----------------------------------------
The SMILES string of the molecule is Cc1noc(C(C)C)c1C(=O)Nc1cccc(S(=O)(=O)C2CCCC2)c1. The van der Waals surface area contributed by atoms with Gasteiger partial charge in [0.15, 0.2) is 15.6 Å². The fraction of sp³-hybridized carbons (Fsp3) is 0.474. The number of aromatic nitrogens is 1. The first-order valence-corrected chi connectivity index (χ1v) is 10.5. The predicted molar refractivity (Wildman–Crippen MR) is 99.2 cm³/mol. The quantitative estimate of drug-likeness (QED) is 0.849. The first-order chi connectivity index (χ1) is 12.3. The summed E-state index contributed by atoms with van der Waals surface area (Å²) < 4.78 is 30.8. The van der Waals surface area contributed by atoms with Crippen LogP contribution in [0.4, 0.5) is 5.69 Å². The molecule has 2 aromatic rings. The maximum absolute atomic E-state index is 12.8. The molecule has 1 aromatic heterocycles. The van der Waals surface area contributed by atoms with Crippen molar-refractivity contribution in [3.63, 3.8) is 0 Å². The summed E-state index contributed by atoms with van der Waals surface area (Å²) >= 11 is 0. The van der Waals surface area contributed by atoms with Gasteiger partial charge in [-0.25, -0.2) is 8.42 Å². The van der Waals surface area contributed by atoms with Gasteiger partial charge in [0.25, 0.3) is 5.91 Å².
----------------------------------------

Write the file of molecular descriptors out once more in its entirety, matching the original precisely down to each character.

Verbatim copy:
The SMILES string of the molecule is Cc1noc(C(C)C)c1C(=O)Nc1cccc(S(=O)(=O)C2CCCC2)c1. The van der Waals surface area contributed by atoms with Gasteiger partial charge in [0.15, 0.2) is 15.6 Å². The fraction of sp³-hybridized carbons (Fsp3) is 0.474. The number of aromatic nitrogens is 1. The first-order valence-corrected chi connectivity index (χ1v) is 10.5. The predicted molar refractivity (Wildman–Crippen MR) is 99.2 cm³/mol. The quantitative estimate of drug-likeness (QED) is 0.849. The first-order chi connectivity index (χ1) is 12.3. The summed E-state index contributed by atoms with van der Waals surface area (Å²) < 4.78 is 30.8. The van der Waals surface area contributed by atoms with Crippen LogP contribution in [0.4, 0.5) is 5.69 Å². The molecule has 2 aromatic rings. The maximum absolute atomic E-state index is 12.8. The molecule has 1 aromatic heterocycles. The van der Waals surface area contributed by atoms with Crippen molar-refractivity contribution in [3.63, 3.8) is 0 Å². The summed E-state index contributed by atoms with van der Waals surface area (Å²) >= 11 is 0. The van der Waals surface area contributed by atoms with Gasteiger partial charge in [-0.25, -0.2) is 8.42 Å². The van der Waals surface area contributed by atoms with Gasteiger partial charge in [0.25, 0.3) is 5.91 Å².